By Philip Dorsey Iglauer
is a hitman who falls for the girlfriend of his boss in the stylishly violent "A Bittersweet Life
Conventional ideas of causation are put into doubt in director Kim Jee-woon
's twist on film noire. "A Bittersweet Life
(Talkomhan Insaeng)" is what Korean critics are describing as "Action Noire." In it, he tweaks the traditional Korean gangster story line, presenting a work with film noire undertones and stylish cinematography.
Sun-woo (Lee Byung-hun
) is a revenging dark angel dressed in black. Gang leader Kang (Kim Young-chul
) assigns Sun-woo, his right-hand man, to watch after his nubile girlfriend/professional cellist Hee-soo (Shin Min-ah
) while he is away and find out about the other guy with whom he suspects she is messing around.
The plot is complicated by Sun-woo's existential decision to stray from the explicit instructions with which he is charged. He is cryptically told time and again to make good on a promise, but he (and we) never exactly know what that is.
Much of the action occurs in the long shadows the sprawling megapolis Seoul casts. Here, the gangsters wish they were too cool to be killed. No friend can really be trusted as the good guys are not so good and the Bad Guy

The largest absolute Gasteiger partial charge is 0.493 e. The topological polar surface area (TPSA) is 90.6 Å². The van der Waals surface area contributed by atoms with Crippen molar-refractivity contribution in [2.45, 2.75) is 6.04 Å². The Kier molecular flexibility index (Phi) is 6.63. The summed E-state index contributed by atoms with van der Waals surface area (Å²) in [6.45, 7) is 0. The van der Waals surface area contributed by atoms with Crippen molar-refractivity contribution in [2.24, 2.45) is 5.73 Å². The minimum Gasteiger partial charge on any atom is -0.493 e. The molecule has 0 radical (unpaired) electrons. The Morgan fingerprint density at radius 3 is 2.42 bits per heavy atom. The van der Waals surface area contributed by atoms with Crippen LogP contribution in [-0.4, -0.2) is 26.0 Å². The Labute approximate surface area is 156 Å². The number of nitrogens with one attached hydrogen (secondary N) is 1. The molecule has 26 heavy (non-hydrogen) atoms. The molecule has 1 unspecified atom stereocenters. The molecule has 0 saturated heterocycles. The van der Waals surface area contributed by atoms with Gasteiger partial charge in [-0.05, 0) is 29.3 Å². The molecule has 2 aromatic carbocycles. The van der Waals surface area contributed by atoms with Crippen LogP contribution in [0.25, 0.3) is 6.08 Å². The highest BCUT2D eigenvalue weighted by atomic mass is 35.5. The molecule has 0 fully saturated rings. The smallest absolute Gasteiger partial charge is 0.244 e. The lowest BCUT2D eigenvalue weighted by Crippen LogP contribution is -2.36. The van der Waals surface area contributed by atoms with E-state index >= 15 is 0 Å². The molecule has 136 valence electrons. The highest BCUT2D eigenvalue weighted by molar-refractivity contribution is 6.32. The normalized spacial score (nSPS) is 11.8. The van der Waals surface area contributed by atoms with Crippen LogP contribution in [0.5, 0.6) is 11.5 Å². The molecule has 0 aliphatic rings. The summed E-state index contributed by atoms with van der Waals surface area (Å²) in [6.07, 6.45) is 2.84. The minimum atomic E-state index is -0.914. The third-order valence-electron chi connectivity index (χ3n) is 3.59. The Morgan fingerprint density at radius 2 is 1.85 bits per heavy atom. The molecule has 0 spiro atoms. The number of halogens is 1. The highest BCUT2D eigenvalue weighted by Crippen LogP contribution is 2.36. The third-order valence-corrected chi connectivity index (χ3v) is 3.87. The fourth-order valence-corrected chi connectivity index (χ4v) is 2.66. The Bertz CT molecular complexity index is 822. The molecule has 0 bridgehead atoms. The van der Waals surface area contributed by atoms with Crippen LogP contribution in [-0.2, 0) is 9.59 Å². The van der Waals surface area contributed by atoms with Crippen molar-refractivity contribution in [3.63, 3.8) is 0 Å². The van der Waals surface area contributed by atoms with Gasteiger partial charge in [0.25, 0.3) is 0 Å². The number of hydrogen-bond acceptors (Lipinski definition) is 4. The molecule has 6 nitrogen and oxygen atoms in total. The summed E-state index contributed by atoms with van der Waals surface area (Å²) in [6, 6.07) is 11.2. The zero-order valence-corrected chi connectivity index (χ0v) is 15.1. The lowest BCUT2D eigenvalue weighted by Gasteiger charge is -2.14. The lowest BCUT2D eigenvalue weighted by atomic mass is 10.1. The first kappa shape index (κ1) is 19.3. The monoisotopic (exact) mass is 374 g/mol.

s can be down right evil. Importantly, the motivation of his tormentors is shrouded in mystery. Consequently, we want to know as much as Sun-woo why they are doing this to him.
But the movie has been labeled "action noire" for a good reason. The stylistic ultra-violence of director Kim is superb. The creepy fisherman killer represents a unique Korean twist on The Classic
film noire villain. Our hero is not a good, good guy either, and I loved that about him. He is not only tough, but also a stone-face killer _ a tribute to both the director and actor's character interpretation.
After all, gangsters should fight to kill, and that means sometimes going for the knees and other joints, hitting low and dirty to take the guy out quick. In general, the fight scenes were creative. Watch for the face-dragged-across-the-cinderblock-wall scene, perhaps a first for cinematic violence. And I have never seen a Hyundai Sonata bludgeon the Bad Guy
s like that in a Korean film.
This movie does one thing very refreshing for the Korean gangster movie genre. It introduced foreign killers, indirect social commentary on the influx of migrant workers into the country. And guns are presented in a new, realistic light that made me rethink the way I understand organized crime in Seoul. For one, people who get shot do not always get hit in the head or the chest. It is a simple gesture, but ironically, one that makes guns seem scarier and more dangerous as they become less predictable and controllable. In real life, guns are scary.
I am not sure the philosophical underpinnings this new creation by one of Korea's premiere filmmakers justifies mysterious plot devices, but the stylish cinematography and ultra-violence make up for it.